Intel’s Arc Battlemage GPUs, the second-gen products which will be the successor to its incoming Arc Alchemist graphics cards, will take on AMD and Nvidia at the high-end around mid-2023, according to the rumor mill.
This comes from YouTuber Moore’s Law Is Dead (MLID) whose sources (apparently with good track records – but take all this with lots of skepticism as ever) claim that Intel is becoming increasingly confident in its upcoming graphics cards. Indeed, the contention is that Intel is ‘very bullish’ no less, and that 2023 will be the ‘big year’ for Arc in terms of Battlemage really taking its rivals to task.
The theory is that when they come out around mid-2023, Battlemage graphics cards will beat Nvidia’s next-gen Lovelace products (which should arrive later in 2022). As for AMD, apparently the company isn’t really on the radar for Intel, and won’t be until Team Red can prove that it can crank out GPUs in quantities to rival Nvidia’s production.
The YouTuber also touches on Intel’s CPUs, saying sources are indicating that Team Blue expects Meteor Lake to pretty much leave AMD’s Ryzen chips in the dust, at least when it comes to laptop processors anyway.
Furthermore, MLID contends that 14th-gen processors will be out less than a year after Raptor Lake, the 13th-gen chips for 2022, which are expected to be a simple refresh of Alder Lake (whereas Meteor Lake is a whole new ballgame on 7nm).
Analysis: Alchemy with the drivers, and then a battle at the high-end
This certainly stokes the hype machine for Intel’s incoming graphics cards, and it’s very interesting to get a glimpse of Team Blue’s purported longer-term ambitions with Battlemage in 2023.
Before we get there, though, we obviously have Alchemist graphics cards coming potentially in March or April 2022. MLID makes it clear that Intel’s apparent focus for Alchemist or DG2 cards (Battlemage will be DG3) is the refinement of drivers, and getting that spot-on. This is something we’ve talked about here on TechRadar in the past, in terms of it being a crucial piece of the puzzle (as well as getting the hardware itself right, of course).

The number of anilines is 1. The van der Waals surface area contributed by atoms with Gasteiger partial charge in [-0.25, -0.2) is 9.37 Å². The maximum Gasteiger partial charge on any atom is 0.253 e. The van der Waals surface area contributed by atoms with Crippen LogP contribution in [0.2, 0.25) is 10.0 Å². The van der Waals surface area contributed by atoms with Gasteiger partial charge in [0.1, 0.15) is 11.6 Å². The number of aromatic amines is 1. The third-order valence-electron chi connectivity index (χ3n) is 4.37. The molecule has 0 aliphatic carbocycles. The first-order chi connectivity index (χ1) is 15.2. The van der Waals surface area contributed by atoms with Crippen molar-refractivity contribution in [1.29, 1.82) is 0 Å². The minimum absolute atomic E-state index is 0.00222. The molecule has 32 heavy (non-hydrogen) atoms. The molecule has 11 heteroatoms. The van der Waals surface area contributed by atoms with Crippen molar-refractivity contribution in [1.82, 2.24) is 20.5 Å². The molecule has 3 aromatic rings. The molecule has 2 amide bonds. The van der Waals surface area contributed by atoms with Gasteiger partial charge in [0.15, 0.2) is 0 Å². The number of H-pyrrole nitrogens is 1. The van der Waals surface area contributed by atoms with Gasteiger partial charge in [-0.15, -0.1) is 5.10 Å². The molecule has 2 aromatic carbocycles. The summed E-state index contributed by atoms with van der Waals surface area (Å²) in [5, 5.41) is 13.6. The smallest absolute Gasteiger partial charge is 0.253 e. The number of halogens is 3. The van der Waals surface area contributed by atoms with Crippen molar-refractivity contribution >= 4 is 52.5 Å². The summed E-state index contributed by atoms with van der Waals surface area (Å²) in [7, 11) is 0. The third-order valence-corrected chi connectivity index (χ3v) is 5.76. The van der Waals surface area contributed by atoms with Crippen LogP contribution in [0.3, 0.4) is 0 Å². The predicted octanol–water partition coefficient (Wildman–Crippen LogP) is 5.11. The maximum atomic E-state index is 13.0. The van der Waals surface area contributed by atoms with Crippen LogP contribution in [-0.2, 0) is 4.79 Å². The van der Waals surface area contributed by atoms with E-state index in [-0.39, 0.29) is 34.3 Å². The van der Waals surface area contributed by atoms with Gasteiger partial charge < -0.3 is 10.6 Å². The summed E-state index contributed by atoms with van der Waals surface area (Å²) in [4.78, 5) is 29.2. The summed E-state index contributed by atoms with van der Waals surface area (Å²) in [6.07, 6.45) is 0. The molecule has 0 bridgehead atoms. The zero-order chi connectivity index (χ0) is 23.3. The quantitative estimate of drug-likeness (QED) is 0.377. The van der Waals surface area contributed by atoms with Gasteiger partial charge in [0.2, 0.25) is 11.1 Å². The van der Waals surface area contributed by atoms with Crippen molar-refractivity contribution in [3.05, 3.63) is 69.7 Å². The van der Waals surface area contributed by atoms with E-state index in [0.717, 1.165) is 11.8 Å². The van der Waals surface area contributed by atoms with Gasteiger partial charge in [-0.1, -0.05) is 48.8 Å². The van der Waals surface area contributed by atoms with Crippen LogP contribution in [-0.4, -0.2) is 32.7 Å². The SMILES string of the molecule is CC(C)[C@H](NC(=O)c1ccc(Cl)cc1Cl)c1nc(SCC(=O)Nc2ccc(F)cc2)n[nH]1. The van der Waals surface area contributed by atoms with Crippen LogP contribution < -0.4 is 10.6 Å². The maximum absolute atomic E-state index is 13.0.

The other key for Arc Alchemist will be pricing, and we’re hopeful that Intel may go for the undercutting route as a way to break into the current GPU duopoly, bringing some much-needed more competitive pricing into play. That said, even having more cards available to buy will be a blessed relief in a time where GPU pricing has shot through the roof in a frankly ridiculous manner, and even low-end cards are priced at silly levels.
We can expect some interesting budget offerings from Alchemist, fortunately, and also from Nvidia – hopefully with an RTX 3050 desktop graphics card set to be unleashed in January, and maybe unveiled at CES 2022 – plus AMD is rumored to have its wallet-friendly RX 6500 XT ready to launch next month.
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Darren is a freelancer writing news and features for TechRadar (and occasionally T3) across a broad range of computing topics including CPUs, GPUs, various other hardware, VPNs, antivirus and more. He has written about tech for the best part of three decades, and writes books in his spare time (his debut novel - 'I Know What You Did Last Supper' - was published by Hachette UK in 2013).